Successful Potty Training and Pups

By Maria Posted in pet housebreaking /

While basic obedience and agility training are useful, most dog owners’ primary concern is potty training their pet. Successful toilet training is necessary before you can allow your dog to roam around your home freely; it also assures you that there will be no “surprises” when you’re traveling or walking your pooch.

photoThe good news is that canine potty training has been made easier by crate training and positive reinforcement methods. The best strategy for any type of training is to set things up so that success is more or less ensured; employing a crate and establishing a suitable daily schedule is practically a guarantee that your housetraining will be successful.

An important thing to be aware of is that puppies can’t go very long without eating, sleeping, or taking a bathroom break. Food and water must be regulated during the toilet training process. For the first four months of his life, your puppy will need to eat and drink three times a day. Afterwards, he’ll be fine with eating twice a day and having constant access to water.

Your puppy cannot make it through the day without going to the bathroom, so you have to take him out at lunchtime or ask someone to do it for you. If this is not possible, then you must realize that there will be a mess waiting for you when you get home. Getting upset about it is pointless, as it’s physically impossible for your puppy to hold it in for that long.

A daily schedule is essential to successful housebreaking. Take your pup outside first thing every morning. Once you arrive at his designated bathroom area, say the potty command, and praise him if he relieves himself there. After that, take him back inside. Feed him, then take him back out right away. Again, give the command and praise him when he does a good job.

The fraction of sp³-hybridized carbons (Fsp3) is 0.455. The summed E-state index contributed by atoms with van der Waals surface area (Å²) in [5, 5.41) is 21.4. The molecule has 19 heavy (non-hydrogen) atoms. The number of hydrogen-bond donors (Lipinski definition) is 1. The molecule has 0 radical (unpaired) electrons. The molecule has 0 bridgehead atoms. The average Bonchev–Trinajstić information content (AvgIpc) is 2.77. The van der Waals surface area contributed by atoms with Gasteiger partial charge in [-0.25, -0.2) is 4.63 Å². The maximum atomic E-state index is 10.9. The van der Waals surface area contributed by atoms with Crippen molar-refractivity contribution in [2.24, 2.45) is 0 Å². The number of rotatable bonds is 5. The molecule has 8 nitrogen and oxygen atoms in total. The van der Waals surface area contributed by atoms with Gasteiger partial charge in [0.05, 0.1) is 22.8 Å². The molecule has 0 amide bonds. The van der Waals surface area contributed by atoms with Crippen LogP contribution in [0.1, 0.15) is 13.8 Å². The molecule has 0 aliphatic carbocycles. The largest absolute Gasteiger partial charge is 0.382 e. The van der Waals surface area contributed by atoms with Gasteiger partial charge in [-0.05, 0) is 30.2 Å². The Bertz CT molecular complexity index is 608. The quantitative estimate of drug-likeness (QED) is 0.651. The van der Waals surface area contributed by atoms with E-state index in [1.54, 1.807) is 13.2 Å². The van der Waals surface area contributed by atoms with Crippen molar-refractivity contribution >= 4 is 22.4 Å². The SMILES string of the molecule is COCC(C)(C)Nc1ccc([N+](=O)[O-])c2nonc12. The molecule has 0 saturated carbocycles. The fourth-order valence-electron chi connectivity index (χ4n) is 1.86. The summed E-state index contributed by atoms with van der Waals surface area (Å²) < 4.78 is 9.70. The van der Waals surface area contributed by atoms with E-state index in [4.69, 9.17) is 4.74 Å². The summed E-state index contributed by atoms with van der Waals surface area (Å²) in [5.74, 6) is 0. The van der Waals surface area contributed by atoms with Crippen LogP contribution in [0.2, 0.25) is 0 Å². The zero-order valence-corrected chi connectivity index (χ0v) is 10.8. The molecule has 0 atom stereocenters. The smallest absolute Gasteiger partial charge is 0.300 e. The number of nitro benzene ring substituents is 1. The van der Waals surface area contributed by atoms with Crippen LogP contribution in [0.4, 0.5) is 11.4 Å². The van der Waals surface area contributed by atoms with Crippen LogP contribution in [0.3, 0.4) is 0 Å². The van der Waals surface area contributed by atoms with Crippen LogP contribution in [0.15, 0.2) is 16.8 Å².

If you need to go to work or school, place him back in his crate until lunchtime. If you won’t be leaving, you can let him stay out of his crate for a while, but don’t let him out of your sight. After an hour or two of playtime, take him out again, then put him in his crate until lunchtime.

Follow the same routine at lunchtime: outside, command, and praise. Then, head back inside and let him have his meal. Take him out once more, give the command, and praise success. If you’re short on time, play with him for a few minutes then put him back in his crate. If you have more time, you can play with him more, but take him outside one more time before placing him back in his crate.

For best results, do the same routine at dinnertime: outside, food, outside, play. When it’s time for bed, you’ll need to go out one last time – hopefully! There’s a possibility that during the middle of the night, your puppy will wake up because he has to relieve himself. Don’t lose your consistency or your cool! This probably won’t last more than a week or so. Take him outside, but no food, water, or play this time.

Housetraining you pup is not some kind of conundrum. It just involves a bit of discipline, plenty of consistency and patience, and a healthy dose of fun. Once you get it out of the way, you will most likely not have to think about it again. Moreover, your puppy will grow into a confident, well-behaved, and low-maintenance adult dog.

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